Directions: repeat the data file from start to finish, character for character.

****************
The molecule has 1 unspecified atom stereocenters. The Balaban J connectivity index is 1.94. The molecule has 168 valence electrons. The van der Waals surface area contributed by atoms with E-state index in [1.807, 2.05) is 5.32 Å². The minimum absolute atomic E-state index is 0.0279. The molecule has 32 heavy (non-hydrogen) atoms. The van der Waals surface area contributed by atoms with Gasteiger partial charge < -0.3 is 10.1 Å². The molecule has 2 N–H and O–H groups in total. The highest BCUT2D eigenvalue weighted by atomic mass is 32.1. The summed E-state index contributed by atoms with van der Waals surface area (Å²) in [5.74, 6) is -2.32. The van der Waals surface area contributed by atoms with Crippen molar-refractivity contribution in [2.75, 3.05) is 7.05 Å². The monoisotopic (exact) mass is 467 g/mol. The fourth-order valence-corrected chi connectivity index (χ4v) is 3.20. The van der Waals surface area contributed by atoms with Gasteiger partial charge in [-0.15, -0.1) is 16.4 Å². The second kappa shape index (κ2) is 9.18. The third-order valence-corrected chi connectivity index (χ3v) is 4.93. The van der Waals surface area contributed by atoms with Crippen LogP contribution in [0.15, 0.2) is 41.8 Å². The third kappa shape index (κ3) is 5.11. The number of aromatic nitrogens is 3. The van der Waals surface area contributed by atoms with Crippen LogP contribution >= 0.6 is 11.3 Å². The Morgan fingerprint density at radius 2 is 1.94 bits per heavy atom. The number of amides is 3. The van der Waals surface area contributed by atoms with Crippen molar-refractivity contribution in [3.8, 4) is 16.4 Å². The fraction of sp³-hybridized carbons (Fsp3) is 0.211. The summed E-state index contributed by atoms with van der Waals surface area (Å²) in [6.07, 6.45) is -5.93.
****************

The molecule has 1 unspecified atom stereocenters. The Balaban J connectivity index is 1.94. The molecule has 168 valence electrons. The van der Waals surface area contributed by atoms with E-state index in [1.807, 2.05) is 5.32 Å². The minimum absolute atomic E-state index is 0.0279. The molecule has 32 heavy (non-hydrogen) atoms. The van der Waals surface area contributed by atoms with Gasteiger partial charge < -0.3 is 10.1 Å². The molecule has 2 N–H and O–H groups in total. The highest BCUT2D eigenvalue weighted by atomic mass is 32.1. The summed E-state index contributed by atoms with van der Waals surface area (Å²) in [5.74, 6) is -2.32. The van der Waals surface area contributed by atoms with Crippen molar-refractivity contribution in [2.75, 3.05) is 7.05 Å². The monoisotopic (exact) mass is 467 g/mol. The fourth-order valence-corrected chi connectivity index (χ4v) is 3.20. The van der Waals surface area contributed by atoms with Gasteiger partial charge in [-0.15, -0.1) is 16.4 Å². The second kappa shape index (κ2) is 9.18. The third-order valence-corrected chi connectivity index (χ3v) is 4.93. The van der Waals surface area contributed by atoms with Crippen LogP contribution in [0.15, 0.2) is 41.8 Å². The third kappa shape index (κ3) is 5.11. The number of aromatic nitrogens is 3. The van der Waals surface area contributed by atoms with Crippen LogP contribution >= 0.6 is 11.3 Å². The Morgan fingerprint density at radius 2 is 1.94 bits per heavy atom. The number of amides is 3. The van der Waals surface area contributed by atoms with Crippen molar-refractivity contribution in [3.8, 4) is 16.4 Å². The fraction of sp³-hybridized carbons (Fsp3) is 0.211. The summed E-state index contributed by atoms with van der Waals surface area (Å²) in [6.07, 6.45) is -5.93.